English golf writer Richard Pennell recently observed – “…I wonder if perhaps the scruffiness of the car parks at some clubs could give a contra-indication of the calibre of the golf course. The less a club spends on, or seems to care about, the car park (and, to some degree, other peripheral details like shower pressure or the food), the more central the golf course might be to the whole experience.”
He cites some examples of notable clubs in his local area with world-class golf courses but where the car parks are in his words, “truly, spectacularly awful”.
While not without exception, I’ve found Richard’s observation holds at many fine English and UK golf clubs. But then at the other extreme, the American culture of subjugation to all things automotive tends to dictate an unrelenting pursuit of carpark perfection regardless of the standard of the course.
Australia, like most things golf-related, sits somewhere on the spectrum between UK simplicity and American excess. We generally present formal asphalt car parks with helpful lines and arrows and signage. Often the product of a ‘carpark project’ undertaken by some past committee then left to slowly deteriorate with minimal maintenance until some future committee decides to fix it all up again.
Since reading Richard’s essay, I’ve begun to view ostentatious carparks with a leering wariness and a possible red flag.
Without a doubt, Australia’s biggest discrepancy between golf course and car park quality can be found at Frankston Golf Club in Victoria. This extremely private 9-hole gem offers one of the finest and most pure golf experiences in Australia, but the car park is a vaguely defined shifting pile of dust and gravel.
I find Frankston’s carpark a reassuring sign that they have their priorities in order. Despite being a very exclusive club (it’s nicknamed ‘The Millionaire’s Club’), it offers one of the cheapest memberships in the country – getting invited to join is the trick.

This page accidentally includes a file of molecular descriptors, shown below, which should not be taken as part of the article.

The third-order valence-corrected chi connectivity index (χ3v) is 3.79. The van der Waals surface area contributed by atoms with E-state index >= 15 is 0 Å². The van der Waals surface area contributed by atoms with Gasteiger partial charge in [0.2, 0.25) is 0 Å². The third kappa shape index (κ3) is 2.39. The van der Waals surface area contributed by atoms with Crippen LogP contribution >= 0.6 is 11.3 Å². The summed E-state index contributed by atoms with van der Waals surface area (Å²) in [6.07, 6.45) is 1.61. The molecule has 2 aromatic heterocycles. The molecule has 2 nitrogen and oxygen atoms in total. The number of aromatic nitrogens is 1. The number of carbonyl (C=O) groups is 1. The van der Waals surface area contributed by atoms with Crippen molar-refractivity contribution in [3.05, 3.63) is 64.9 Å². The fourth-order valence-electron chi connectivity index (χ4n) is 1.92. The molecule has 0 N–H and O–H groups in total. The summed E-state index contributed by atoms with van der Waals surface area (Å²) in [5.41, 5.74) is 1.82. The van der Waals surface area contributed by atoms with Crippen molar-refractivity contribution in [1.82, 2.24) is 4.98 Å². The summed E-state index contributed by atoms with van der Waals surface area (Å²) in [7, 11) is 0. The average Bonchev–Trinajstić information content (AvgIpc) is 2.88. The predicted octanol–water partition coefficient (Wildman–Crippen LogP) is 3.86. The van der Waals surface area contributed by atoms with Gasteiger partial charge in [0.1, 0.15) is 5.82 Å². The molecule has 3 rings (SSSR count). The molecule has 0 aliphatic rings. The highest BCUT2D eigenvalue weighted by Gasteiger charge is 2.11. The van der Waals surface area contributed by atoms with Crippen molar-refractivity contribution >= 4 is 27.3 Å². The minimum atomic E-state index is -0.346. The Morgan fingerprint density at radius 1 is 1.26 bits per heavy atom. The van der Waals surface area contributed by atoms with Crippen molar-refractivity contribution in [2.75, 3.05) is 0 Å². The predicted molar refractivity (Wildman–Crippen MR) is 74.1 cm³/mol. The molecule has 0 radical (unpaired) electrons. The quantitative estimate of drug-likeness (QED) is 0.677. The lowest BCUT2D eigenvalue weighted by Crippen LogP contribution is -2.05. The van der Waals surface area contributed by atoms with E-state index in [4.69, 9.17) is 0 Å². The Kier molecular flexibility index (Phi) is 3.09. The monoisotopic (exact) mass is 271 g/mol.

Frankston exploits its low subscription fees as a constraint that forces the club to put its money where it is needed most. The beautiful, small cottage that serves as a clubhouse has no permanent staff – members are issued a key and bring their own food and wine to picnic on the lawn or dine on the veranda. Most of the club’s limited funds are used in the maintenance of the course.
The course itself is preserved as much as possible to look and play as it did 100 years ago. Minimal irrigation and mostly indigenous vegetation ensure it’s one of the most sustainable courses in the country. There are no concrete paths or hedges or gardens. There’s just golf.
This formula of low fees, simple facilities and a great golf course makes for a wonderful golf experience, maybe the best two or three hours you can spend at any golf course in Australia.
If more clubs would follow the Frankston model… golf membership would be cheaper, and the golf may be better. Participation would increase and golf would be under less pressure to justify its environmental footprint.
Perhaps it’s not for everyone… perversely some clubs would see Frankston’s model as a risk – no multiple income streams, no diverse revenue-generating activities, a horrible first impression from the car park. It all leads to one terrifying thought – to rely on good golf to attract people to a golf course…
By Adrian Logue